There are a lot of iconic images of American college life familiar to international students, thanks to Hollywood, television and music videos. One is the Greek system, better known as fraternities and sororities.
The Greek system is uniquely American, and often an unusual concept for new international students. Fraternities and sororities are student organizations and have been part of the American college scene for more than two centuries.
When I arrived in America, I knew nothing about them beyond what I'd seen in movies like "Legally Blonde," but I soon found that Greek chapters are a large part of many college communities. While not all schools have fraternities or sororities, their members can make up a fair chunk of the student population at certain universities.
Many international students are surprised to learn there isn't really anything Greek about them. Fraternities and sororities are described as "Greeks" because their chapters typically use Greek letters to name themselves, creating titles such as Sigma Kappa, Alpha Sigma Phi or Lambda Theta Alpha.
It can also be a surprise that there are a lot of these groups. UC—Berkeley currently has more than 50 recognized chapters, some with specific academic, professional or cultural associations.
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If you're arriving at a U.S. college, you may decide you want to become a member, known as a brother or sister, of a Greek chapter. To do so, you have to get involved in the application process. This typically starts with an initial application week called "rushing," which takes place at the beginning of the fall – and sometimes spring – semesters.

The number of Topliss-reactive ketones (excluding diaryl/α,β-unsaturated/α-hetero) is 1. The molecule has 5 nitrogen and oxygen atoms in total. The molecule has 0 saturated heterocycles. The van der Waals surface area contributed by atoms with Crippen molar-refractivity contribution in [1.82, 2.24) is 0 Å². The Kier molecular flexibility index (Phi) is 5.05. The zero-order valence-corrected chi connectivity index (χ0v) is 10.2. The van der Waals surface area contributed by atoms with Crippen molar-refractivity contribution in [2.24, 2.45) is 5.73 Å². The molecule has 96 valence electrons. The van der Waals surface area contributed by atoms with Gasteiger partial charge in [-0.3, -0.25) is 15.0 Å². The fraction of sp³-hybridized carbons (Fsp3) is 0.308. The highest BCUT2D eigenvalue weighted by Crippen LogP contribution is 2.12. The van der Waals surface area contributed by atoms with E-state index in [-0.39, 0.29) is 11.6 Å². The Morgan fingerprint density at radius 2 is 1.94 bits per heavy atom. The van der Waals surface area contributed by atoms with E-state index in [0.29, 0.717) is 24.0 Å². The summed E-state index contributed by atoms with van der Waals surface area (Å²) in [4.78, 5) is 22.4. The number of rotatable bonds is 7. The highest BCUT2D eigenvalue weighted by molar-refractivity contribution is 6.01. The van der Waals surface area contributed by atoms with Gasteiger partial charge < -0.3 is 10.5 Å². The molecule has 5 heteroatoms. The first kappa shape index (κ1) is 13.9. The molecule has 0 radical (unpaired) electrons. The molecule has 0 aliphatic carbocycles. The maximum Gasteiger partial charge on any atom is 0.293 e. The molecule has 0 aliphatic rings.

Rushing typically involves visiting a number of Greek chapters, interacting with the members and choosing a selection of houses you feel like joining. If you want to join a chapter, do your research and really think about which will be the right place for you.
If you decide to sign up, the application process is a bit of a marathon. Current members of the fraternity or sorority decide which new members to admit to their chapter; if chosen, you become a "pledge" to a specific frat or sorority. If a pledge makes it through the initiation process, sometimes rumored to be intense, you becomes a fully fledged member.
International students should be aware that once initiated, being a member of a chapter is a very definite commitment. Frats and sororities have busy timetables and host a wide variety of social events throughout the college year, including charity fundraisers and parties in their sometimes elaborate houses and accommodations.
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It's not something that can be done half-heartedly, so make sure you can balance the Greek life commitments with your other priorities.
If you're not into the idea of a social life bursting at the seams, that doesn't mean you should rule out involvement in the Greek sphere. There can be other benefits to joining a chapter, which can provide you with a valuable network of contacts for the future. You never know who might have been a member.
Many campuses also host business and professional fraternities and sororities. These organizations focus specifically on creating paths to careers, and assist student members in finding successful professions.
Once you've graduated from college, the business and professional chapters can also provide extensive alumni networks with all sorts of useful connections for later in life.
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But you don't have to be a Greek to get a taste of the lifestyle. Even if you're not a member of a chapter, you can still show up to some open events, as many students do. On some campuses, Greeks are a considerable part of the college social scene for all students.
Joining a Greek chapter would be a sure-fire way for international students to experience a classic part of American college life and culture. Even so, it's by no means necessary to have a good time. Should you decide the Greek life is not for you, there will still be plenty of societies and organizations that will make sure you have an active social life on your college campus.
Emily Burt, from the United Kingdom, is currently studying at the University of California—Berkeley on an exchange program. She will graduate from the University of East Anglia in 2014 with a bachelor's in American literature and creative writing.